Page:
It’s (almost) a new year, which means it’s time for new opportunities, new ideas, and…maybe, a new place!
Some companies, like this one, are making a shift this year. They’re shifting their address. It’s exciting to move, especially to a bigger, updated or refurbished location. Moving to a larger location means that your business is growing and outgrowing its beginnings, which is exciting in this economy. But, moving is a big process and a huge adjustment…to your company, your employees, your clients. From our experience moving, we offer you these tips:
- Prepare an email blast or some sort of reminder to send to clients, patients, etc. about your new address.
- Update your website to reflect your new address.
- Update all cover materials and letterhead with new address.
- Get the team onboard. Make sure all your employees know the moving date, if they’re supposed to move their own personal items, where their desk is going to go, etc. You’ll want to make the transition as smooth as possible for them so that work productivity isn’t harmed.
Or, maybe, you’re not ready to move. Often times companies are not completely ready to move but need an office refresh. You can do anything from a small office makeover to a complete style overhaul. Moving furniture, individual offices, new paint colors or simply adding plants are all options.
Whatever you choose, we hope 2014 brings you and your workspace great things.
Let’s paint the picture: You’ve been working in a service industry for awhile. You’ve put in your time, and you’re wondering what’s next. You enjoy the industry, but you want to continue to climb up from entry level. So, what is next for you?
Possibly management. Management in any industry is a great opportunity to make more money and continue to improve your career outlook. Managers need to have lower-level experience coupled with the desire to learn more about the business side of things. But, there’s a definite shift between the two positions. Here’s a couple of tips on how to bridge the gap:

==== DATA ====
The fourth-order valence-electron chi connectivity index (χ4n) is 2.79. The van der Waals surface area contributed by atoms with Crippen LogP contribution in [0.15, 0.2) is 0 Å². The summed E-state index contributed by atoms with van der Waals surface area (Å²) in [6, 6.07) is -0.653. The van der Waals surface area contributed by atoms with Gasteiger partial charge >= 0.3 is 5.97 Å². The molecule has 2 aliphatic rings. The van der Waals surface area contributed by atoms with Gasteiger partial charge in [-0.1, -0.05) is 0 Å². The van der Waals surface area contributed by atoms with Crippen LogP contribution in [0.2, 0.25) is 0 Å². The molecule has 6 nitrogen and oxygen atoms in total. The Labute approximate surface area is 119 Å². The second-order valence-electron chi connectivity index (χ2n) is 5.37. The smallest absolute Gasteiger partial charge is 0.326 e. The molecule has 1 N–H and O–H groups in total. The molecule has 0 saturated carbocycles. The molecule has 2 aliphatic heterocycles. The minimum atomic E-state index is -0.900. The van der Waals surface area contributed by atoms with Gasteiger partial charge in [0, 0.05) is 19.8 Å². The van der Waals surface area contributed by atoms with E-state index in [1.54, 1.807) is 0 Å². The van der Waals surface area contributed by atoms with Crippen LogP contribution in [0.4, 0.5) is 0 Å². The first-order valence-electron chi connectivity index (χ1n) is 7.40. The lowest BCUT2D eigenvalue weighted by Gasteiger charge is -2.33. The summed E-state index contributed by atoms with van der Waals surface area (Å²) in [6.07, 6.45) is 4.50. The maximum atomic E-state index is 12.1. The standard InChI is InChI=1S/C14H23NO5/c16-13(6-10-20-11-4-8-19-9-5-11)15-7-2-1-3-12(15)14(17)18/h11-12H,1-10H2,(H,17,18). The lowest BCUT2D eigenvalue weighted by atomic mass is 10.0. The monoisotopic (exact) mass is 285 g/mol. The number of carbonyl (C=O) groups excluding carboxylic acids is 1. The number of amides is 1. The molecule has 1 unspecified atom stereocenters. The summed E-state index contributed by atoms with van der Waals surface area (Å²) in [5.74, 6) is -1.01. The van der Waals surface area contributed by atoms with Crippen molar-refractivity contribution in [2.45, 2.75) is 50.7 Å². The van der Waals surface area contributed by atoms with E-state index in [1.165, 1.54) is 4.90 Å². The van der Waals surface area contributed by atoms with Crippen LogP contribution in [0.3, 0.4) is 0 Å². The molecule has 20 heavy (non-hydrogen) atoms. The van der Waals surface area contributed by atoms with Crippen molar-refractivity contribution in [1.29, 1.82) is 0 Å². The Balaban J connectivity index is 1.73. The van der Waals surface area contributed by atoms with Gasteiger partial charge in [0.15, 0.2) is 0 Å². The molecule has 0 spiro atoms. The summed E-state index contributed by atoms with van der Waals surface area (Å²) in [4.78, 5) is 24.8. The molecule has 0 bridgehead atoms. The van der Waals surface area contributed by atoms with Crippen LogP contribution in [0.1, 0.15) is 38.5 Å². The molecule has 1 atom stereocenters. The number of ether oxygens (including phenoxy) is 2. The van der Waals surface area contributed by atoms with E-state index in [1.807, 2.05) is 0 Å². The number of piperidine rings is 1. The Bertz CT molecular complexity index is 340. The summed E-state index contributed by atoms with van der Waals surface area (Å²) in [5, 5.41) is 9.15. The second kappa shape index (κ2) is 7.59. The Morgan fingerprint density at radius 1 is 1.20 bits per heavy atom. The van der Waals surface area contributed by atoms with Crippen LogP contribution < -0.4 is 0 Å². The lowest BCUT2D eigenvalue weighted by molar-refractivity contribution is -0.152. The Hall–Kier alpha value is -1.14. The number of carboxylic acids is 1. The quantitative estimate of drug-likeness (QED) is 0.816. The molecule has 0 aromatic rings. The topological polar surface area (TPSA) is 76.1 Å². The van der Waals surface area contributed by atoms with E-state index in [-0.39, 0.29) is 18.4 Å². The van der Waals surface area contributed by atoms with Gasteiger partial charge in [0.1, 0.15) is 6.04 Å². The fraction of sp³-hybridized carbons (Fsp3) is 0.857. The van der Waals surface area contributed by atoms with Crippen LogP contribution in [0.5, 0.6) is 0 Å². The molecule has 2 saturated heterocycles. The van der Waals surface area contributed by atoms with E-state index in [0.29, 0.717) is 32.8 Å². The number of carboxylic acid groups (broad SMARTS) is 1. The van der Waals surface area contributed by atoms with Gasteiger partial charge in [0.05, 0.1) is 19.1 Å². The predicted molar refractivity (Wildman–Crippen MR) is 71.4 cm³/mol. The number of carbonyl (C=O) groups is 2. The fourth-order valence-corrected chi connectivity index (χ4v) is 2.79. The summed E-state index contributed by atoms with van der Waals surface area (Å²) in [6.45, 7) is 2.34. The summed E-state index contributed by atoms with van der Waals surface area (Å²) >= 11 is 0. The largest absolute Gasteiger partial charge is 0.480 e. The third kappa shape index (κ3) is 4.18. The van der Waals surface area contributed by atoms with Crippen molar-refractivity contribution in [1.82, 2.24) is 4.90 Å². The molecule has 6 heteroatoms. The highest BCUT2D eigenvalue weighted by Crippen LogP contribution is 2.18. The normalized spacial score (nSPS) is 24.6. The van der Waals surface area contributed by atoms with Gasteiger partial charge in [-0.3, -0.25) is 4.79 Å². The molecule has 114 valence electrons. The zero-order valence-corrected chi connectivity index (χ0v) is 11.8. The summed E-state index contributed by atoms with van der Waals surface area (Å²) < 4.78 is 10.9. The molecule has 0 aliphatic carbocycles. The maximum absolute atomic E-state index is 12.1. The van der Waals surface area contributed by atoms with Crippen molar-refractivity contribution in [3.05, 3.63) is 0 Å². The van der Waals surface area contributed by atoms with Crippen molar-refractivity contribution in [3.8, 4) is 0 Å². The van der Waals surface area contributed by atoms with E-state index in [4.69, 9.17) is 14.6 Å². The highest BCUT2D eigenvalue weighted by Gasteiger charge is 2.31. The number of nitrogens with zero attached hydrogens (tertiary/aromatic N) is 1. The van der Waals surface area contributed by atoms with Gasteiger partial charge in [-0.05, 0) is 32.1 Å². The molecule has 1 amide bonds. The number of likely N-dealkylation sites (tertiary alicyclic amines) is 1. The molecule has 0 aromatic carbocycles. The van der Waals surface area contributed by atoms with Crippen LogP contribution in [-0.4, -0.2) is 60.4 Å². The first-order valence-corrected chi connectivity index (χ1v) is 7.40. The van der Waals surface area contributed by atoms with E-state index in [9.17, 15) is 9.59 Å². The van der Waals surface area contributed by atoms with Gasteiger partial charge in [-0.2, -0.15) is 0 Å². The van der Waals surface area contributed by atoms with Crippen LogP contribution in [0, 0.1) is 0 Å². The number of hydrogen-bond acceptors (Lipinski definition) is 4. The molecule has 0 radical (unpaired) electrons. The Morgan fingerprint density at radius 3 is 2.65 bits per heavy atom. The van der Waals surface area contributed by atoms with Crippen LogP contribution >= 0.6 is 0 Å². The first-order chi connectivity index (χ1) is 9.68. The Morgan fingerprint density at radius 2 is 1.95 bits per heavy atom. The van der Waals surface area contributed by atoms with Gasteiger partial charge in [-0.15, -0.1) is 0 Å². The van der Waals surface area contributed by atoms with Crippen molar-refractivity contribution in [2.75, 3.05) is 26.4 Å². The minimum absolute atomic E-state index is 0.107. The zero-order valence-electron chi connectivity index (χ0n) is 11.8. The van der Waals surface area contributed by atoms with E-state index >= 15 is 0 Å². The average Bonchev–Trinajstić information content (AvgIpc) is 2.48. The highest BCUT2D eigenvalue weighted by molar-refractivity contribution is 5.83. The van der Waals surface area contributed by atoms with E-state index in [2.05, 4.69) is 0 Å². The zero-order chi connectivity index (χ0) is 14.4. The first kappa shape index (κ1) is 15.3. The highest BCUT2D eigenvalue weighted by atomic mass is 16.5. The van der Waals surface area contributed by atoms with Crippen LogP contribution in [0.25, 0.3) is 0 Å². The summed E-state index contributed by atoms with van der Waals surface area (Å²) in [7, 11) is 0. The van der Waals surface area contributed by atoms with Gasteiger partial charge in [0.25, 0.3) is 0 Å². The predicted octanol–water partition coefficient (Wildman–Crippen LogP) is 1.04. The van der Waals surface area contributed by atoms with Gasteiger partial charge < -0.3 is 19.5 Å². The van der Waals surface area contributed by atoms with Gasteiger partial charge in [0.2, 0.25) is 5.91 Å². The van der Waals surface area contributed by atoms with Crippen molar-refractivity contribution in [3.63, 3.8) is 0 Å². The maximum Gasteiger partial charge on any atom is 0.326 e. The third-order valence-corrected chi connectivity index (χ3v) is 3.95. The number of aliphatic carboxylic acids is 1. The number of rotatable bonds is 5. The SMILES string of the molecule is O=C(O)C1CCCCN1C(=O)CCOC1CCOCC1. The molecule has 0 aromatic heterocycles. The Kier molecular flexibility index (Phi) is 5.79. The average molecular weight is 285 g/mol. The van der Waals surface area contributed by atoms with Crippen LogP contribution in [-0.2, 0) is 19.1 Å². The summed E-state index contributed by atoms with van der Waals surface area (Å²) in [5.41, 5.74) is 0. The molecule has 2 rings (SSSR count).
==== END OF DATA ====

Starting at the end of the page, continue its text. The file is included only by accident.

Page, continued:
-Talk to your current managers about their position. Don’t make it sound like your after their job, but ask what skills you would need to become a manger. Inquire about any open training programs as well.
-Check out industry specific resources like this one that specialize in best practices. Bringing a new mindset and willingness to learn will be key if you want to become a manager.
-Continue to work hard in your current position and show that you’re committed to the business and company. Your managers will note that, and hopefully will want to work directly with you soon.
Interested in moving up the Management ladder?
Remember those long days in class? It seemed like you were there for an eternity, yet gained just a bit of actual knowledge.
Fast forward to today. Ever attend professional workshops for advancement in your current or future career? A lot of people do, and more and more companies are creating such programs. Career development is important, but how do you go about developing that? Check out these couple of tips and ideas if you and your company is debating hosting a workshop or class.
Starting classes or a workshop for others is going to take a lot of time and planning. First, you’ll have to create a curriculum. What are you (or someone else) going to teach? Are you going to employ textbooks, research, presentations or other resources during your lesson? If you feel like you have a lot to cover, think about a series of classes. Or if you have really narrowed down your topic and will only be instructing for a day, then make sure you keep your content engaging. Again, think back to those days learning in high school. Your newest, professional students might not be able to survive a straight 90 minute lecture either.
Have you thought about where you are going to host classes? Finding a location is one of the first steps, but you have to have some ideas of time, number of attendees and so on first. Possible hosting locations include you company’s own building, a local school or community center, renting a studio for a day…the list goes on. Or, if you are really invested in providing classes for others, think about a mobile learning center.
Like we said, there’s a lot to think about. There are the big questions, like where and when, but a lot of important, smaller decisions too. Check out this list to make sure your prepared for your students:
- Any note-taking materials (pen, paper, etc.)
- Wifi for those techies
- Parking upon arrival
- All day learning? Make sure to either feed your guests or give them time to go out for lunch
- Any reading material
- Contact information upon leaving so you can continue to be a resource to your students
You’ve caught us, our name lies.
We promise, we’ve got plenty to post.
Our hope is to become a resource for many about lots–yeah, Buzzfeed is funny and we love our “top 25” lists, but that’s not us. We’re here to share insights, new ideas and new opportunities for learners, marketers or the everyday person.
We’ve got quite a range, and we’re excited to hear from our readers too! Stay tuned for our next post, and welcome to Nothing to Post!